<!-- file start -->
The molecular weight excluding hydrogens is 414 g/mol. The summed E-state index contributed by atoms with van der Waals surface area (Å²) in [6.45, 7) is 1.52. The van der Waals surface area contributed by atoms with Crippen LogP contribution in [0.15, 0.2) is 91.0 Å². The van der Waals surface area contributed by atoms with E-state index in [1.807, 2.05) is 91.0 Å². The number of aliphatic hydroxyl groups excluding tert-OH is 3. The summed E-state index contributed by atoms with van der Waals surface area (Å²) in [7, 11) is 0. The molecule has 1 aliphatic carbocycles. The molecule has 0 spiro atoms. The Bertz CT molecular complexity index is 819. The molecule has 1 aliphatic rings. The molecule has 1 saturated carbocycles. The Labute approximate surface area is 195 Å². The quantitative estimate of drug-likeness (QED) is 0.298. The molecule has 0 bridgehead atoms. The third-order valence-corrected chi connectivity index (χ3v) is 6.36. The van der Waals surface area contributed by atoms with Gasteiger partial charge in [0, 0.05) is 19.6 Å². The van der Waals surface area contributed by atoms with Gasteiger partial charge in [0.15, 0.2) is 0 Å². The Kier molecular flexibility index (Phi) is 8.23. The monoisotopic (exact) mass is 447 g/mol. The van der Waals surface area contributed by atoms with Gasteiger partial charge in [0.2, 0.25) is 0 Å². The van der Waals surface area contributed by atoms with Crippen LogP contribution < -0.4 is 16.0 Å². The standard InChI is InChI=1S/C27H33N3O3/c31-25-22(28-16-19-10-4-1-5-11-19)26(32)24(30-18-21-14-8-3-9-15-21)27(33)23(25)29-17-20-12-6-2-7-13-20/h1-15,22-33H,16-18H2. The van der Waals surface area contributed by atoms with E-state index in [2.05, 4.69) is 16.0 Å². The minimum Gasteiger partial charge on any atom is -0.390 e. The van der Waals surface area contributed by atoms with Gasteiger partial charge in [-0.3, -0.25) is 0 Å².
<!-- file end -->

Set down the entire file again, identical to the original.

The molecular weight excluding hydrogens is 414 g/mol. The summed E-state index contributed by atoms with van der Waals surface area (Å²) in [6.45, 7) is 1.52. The van der Waals surface area contributed by atoms with Crippen LogP contribution in [0.15, 0.2) is 91.0 Å². The van der Waals surface area contributed by atoms with E-state index in [1.807, 2.05) is 91.0 Å². The number of aliphatic hydroxyl groups excluding tert-OH is 3. The summed E-state index contributed by atoms with van der Waals surface area (Å²) in [7, 11) is 0. The molecule has 1 aliphatic carbocycles. The molecule has 0 spiro atoms. The Bertz CT molecular complexity index is 819. The molecule has 1 aliphatic rings. The molecule has 1 saturated carbocycles. The Labute approximate surface area is 195 Å². The quantitative estimate of drug-likeness (QED) is 0.298. The molecule has 0 bridgehead atoms. The third-order valence-corrected chi connectivity index (χ3v) is 6.36. The van der Waals surface area contributed by atoms with Gasteiger partial charge in [0, 0.05) is 19.6 Å². The van der Waals surface area contributed by atoms with Gasteiger partial charge in [0.15, 0.2) is 0 Å². The Kier molecular flexibility index (Phi) is 8.23. The monoisotopic (exact) mass is 447 g/mol. The van der Waals surface area contributed by atoms with Gasteiger partial charge in [0.2, 0.25) is 0 Å². The van der Waals surface area contributed by atoms with Crippen LogP contribution < -0.4 is 16.0 Å². The standard InChI is InChI=1S/C27H33N3O3/c31-25-22(28-16-19-10-4-1-5-11-19)26(32)24(30-18-21-14-8-3-9-15-21)27(33)23(25)29-17-20-12-6-2-7-13-20/h1-15,22-33H,16-18H2. The van der Waals surface area contributed by atoms with E-state index in [2.05, 4.69) is 16.0 Å². The minimum Gasteiger partial charge on any atom is -0.390 e. The van der Waals surface area contributed by atoms with Gasteiger partial charge in [-0.3, -0.25) is 0 Å².